I enter High School at Jasper Place Composite High School in Edmonton. It feels like summer camp. I have the potential to make 2,200 new friends. I almost succeed. My favourite activity is walking around the miles of hallways at lunchtime greeting people that I know. Mr. Petersen (Norm!) thinks that Chris Curtis and I are plotting to take over the world.
I graduate, but before I do, my electronics buddies and I wire up an amplifier to the school’s PA system [à la Pump up the Volume (1990)] and play Wierd Al’s “Smells Like Nirvana” during exam time. The school rocks.
I enter the University of Alberta. I kiss my first girl, this time for real. I discover Unix, and a love relationship develops that outlasts any girlfriend so far.
My parents’ best friends Debbie and Terry are in a bad accident on the highway. Terry is killed. Debbie stays in a coma for a while. Through a miracle, she recovers completely after her brain surgery and starts a new life.
Timothy McVeigh blows up the Oklahoma City Federal Building. I take a summer Fellowship in Waco, Texas. I visit the “museum” at the Branch Davidian compound. I find my housing in Waco and a friend, Tommy Pophin, through the Compuserve network.
I join a weed-whacking crew and cut the city grass as my summer job. I pretend that I and my fellow weed-whackers are U.S. infantry soldiers during the Vietnam War, and that our truck is a Huey helicopter taking us out on search-and-destroy missions. It’s a fantasy that helps ease the unpleasantness of humping a weed-whacker all day. “I love the smell of cut grass in the morning!”
I convocate from the University of Alberta. My socks and my shoes are soaking wet as I walk across the stage to receive my degree—there is a rainstorm that morning and I am traveling by motorcycle. I go to seminary in Cochrane, Alberta, after graduation.
A year of pure hell. I drop out of seminary after barely finishing the first year. I never want to go back to Cochrane again. I move back in with my parents in Edmonton to lick my wounds and to help my mother take care of my father.
I have a one-day fling with an actress named Sara. When we say goodbye, she blesses my forehead between the eyes. I suffer much anguish for this decision. My father is absolutely blown-away that he can ice skate. With the Alzheimer Disease, he forgets that he knows how.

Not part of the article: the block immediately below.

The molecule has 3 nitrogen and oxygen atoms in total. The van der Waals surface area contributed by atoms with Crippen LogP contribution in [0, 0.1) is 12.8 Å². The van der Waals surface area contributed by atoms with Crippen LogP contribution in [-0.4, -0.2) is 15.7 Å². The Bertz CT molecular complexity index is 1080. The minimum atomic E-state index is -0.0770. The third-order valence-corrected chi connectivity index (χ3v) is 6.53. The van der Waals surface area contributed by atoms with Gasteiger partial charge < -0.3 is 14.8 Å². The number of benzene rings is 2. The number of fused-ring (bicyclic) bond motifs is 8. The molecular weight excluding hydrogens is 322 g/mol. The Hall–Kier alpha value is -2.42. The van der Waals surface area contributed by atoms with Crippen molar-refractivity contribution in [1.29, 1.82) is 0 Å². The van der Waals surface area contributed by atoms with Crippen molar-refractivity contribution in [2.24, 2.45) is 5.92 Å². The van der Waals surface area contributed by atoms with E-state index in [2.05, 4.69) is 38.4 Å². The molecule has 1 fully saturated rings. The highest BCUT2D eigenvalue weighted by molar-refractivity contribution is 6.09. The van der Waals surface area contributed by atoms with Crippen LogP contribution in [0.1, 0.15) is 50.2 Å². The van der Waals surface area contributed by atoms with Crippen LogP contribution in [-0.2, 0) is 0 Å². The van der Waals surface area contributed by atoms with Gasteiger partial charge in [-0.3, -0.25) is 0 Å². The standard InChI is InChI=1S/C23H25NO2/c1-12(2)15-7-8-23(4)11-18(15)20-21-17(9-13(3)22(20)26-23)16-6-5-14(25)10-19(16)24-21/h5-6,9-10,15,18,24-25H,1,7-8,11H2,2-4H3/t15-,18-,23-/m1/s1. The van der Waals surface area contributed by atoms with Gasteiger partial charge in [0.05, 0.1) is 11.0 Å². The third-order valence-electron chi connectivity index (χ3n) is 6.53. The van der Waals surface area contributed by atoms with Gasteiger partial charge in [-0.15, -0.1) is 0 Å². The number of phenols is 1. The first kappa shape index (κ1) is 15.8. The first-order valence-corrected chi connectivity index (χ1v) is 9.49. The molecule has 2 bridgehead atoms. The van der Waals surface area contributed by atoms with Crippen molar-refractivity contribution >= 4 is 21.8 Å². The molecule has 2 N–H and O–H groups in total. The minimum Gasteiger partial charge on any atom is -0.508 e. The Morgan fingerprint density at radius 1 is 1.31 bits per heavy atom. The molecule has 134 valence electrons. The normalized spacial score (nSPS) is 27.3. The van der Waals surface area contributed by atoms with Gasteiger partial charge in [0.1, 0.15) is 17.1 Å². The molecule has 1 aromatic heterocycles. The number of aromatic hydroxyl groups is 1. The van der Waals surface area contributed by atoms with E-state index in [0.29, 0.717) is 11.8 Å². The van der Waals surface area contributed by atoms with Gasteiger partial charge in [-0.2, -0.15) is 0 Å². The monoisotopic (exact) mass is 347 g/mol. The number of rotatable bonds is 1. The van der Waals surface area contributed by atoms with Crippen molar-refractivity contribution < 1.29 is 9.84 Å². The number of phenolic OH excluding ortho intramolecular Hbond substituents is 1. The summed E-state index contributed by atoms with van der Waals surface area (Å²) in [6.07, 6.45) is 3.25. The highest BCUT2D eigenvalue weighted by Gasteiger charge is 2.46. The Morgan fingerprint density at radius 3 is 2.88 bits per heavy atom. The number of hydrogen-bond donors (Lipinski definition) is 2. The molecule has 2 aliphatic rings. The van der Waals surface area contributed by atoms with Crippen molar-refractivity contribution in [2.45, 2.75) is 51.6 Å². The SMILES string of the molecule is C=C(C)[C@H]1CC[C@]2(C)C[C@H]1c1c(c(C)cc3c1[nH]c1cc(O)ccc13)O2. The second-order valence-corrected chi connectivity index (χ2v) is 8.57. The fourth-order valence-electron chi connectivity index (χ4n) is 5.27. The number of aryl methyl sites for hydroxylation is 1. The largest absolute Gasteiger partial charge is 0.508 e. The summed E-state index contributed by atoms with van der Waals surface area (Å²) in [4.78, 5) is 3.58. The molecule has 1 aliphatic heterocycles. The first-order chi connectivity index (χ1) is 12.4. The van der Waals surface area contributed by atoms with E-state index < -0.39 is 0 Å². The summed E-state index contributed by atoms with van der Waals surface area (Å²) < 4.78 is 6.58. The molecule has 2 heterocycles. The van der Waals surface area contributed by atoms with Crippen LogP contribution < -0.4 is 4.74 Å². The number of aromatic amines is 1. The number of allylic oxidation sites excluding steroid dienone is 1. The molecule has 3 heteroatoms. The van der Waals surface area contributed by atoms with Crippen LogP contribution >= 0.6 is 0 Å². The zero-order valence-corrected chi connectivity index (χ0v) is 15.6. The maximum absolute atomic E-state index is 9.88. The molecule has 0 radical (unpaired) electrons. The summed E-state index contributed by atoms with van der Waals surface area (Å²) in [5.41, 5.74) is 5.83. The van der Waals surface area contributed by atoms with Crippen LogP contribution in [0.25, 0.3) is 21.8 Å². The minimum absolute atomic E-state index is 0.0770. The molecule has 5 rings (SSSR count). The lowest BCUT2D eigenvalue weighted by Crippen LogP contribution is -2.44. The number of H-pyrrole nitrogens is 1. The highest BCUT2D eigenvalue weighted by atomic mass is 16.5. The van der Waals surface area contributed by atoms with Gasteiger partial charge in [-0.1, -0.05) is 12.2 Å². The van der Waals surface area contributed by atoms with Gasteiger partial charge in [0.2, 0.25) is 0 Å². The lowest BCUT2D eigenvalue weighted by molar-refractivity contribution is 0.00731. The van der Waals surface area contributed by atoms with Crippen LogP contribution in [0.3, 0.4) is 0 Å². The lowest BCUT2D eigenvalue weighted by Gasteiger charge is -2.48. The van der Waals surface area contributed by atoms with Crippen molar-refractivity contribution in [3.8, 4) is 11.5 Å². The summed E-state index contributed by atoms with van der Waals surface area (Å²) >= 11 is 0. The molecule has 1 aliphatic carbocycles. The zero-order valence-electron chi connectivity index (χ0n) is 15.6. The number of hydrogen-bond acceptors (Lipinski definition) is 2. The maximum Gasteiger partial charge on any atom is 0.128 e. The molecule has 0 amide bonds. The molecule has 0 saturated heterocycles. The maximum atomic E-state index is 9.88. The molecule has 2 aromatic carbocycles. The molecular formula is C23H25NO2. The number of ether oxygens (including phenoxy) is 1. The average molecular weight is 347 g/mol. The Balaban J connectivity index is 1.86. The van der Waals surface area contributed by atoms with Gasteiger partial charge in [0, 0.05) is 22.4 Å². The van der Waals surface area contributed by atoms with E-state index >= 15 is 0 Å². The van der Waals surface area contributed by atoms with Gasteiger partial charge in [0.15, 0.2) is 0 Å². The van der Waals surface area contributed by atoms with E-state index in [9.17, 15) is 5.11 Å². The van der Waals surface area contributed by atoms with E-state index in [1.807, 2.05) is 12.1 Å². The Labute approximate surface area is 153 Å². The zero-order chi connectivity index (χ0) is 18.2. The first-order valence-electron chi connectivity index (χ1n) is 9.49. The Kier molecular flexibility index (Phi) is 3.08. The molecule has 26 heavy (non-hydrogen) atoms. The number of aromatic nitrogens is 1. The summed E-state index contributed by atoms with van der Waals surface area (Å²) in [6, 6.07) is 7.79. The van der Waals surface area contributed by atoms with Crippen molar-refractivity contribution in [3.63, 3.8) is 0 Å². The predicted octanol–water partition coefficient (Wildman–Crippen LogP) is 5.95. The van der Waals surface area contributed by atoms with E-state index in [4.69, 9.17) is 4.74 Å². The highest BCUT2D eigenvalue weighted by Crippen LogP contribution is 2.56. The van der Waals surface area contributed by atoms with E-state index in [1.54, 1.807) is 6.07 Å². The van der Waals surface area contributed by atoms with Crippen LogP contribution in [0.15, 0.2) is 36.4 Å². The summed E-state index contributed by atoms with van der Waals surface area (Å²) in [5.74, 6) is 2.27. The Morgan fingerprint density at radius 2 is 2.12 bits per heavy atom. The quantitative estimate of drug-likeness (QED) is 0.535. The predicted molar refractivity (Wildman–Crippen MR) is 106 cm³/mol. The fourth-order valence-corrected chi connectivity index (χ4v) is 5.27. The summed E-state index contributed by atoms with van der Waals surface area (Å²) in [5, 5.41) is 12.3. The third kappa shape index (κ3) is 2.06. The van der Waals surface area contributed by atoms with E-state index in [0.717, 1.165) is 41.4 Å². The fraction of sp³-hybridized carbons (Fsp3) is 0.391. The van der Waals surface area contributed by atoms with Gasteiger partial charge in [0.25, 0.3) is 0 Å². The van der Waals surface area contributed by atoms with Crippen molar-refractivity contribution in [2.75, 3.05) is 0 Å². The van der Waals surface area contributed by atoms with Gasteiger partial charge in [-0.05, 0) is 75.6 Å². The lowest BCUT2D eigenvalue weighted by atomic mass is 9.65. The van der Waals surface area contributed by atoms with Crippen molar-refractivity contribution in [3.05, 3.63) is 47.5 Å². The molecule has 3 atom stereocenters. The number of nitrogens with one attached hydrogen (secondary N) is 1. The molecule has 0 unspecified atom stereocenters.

Michelle and I celebrate the new Millennium in front of a fire in the woods, far from the maddening crowd. To our surprise, the world does not end. Eighteen days later, a heart attack cures my father of his Alzheimer Disease. When a family friend, Bruce Dean, shows a video clip of his laughing face at the funeral, I wail in grief.
Well-coordinated terrorists crash hi-jacked airplanes into several political targets in the U.S. The effect is more than they could have planned for. I hide in my bed for completely unrelated reasons. The skies over my town are finally quiet for about two days, and I love it. I struggle to finish my Master’s degree.
I succeed. I get on a plane and move to China. During the trip, I read a book on Hinduism. Go figure. I discover Jazz music.
I start Swing Dancing with a group here in China. Swing becomes my life.
I meet my Tchou Tchou and she makes me happy. Karmic sparks—both good and bad—fly everywhere.
My Mom happily gets remarried to a wonderful man. My father sends me a personal message to give his approval.
I leave academics for a new career as a Linux Systems Administrator. It’s what I’m built for. I start at Exoweb, an amazing company of exceptionally smart and open people. Leading up to this, I begin using Debian GNU/Linux on my server, which segues perfectly into joining Exoweb. My sister comes to visit me in Beijing, and her presence reveals to me that I’m ready to leave my current relationship. I don’t for another year.
My relationship with Swing Beijing! all but dies as my relationship with Tchou Tchou comes to an end. I choose to leave. I rediscover my inner voice. I renew my relationship with the Tea House and start a Dream Group there. I take a spiritual pilgrimage to the Siffleur Wilderness Area to be alone with Spirit for 10 days in the wilderness. Soon after, I am ejected permanently from China.
I begin a new life in Edmonton, waiting to see what will happen. Things happen. I start teaching Swing again. I start a new love relationship with Teresa. I am drawn to a spiritual community that I call home. There, I begin to practice New Thought. I find a good job in High Level and learn what it means to be a Northern Albertan. Teresa and I marry, and a new adventure begins.
The story continues. Check back here for more to come…